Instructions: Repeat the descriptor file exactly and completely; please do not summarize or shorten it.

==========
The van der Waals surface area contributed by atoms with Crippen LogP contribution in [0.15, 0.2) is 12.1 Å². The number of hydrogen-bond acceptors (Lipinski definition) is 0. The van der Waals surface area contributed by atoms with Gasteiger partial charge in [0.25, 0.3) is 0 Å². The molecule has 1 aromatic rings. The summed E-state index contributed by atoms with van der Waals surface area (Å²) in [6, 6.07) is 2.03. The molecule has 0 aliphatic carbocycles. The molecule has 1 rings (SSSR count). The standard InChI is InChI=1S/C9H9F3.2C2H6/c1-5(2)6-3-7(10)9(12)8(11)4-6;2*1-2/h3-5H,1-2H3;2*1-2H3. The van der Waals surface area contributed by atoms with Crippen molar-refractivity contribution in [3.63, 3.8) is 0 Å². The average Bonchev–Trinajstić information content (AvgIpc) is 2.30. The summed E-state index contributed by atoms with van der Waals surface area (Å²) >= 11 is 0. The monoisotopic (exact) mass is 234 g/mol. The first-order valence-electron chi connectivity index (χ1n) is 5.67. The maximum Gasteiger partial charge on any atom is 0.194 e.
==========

The van der Waals surface area contributed by atoms with Crippen LogP contribution in [0.15, 0.2) is 12.1 Å². The number of hydrogen-bond acceptors (Lipinski definition) is 0. The van der Waals surface area contributed by atoms with Gasteiger partial charge in [0.25, 0.3) is 0 Å². The molecule has 1 aromatic rings. The summed E-state index contributed by atoms with van der Waals surface area (Å²) in [6, 6.07) is 2.03. The molecule has 0 aliphatic carbocycles. The molecule has 1 rings (SSSR count). The standard InChI is InChI=1S/C9H9F3.2C2H6/c1-5(2)6-3-7(10)9(12)8(11)4-6;2*1-2/h3-5H,1-2H3;2*1-2H3. The van der Waals surface area contributed by atoms with Crippen molar-refractivity contribution in [3.63, 3.8) is 0 Å². The average Bonchev–Trinajstić information content (AvgIpc) is 2.30. The summed E-state index contributed by atoms with van der Waals surface area (Å²) >= 11 is 0. The monoisotopic (exact) mass is 234 g/mol. The first-order valence-electron chi connectivity index (χ1n) is 5.67. The maximum Gasteiger partial charge on any atom is 0.194 e.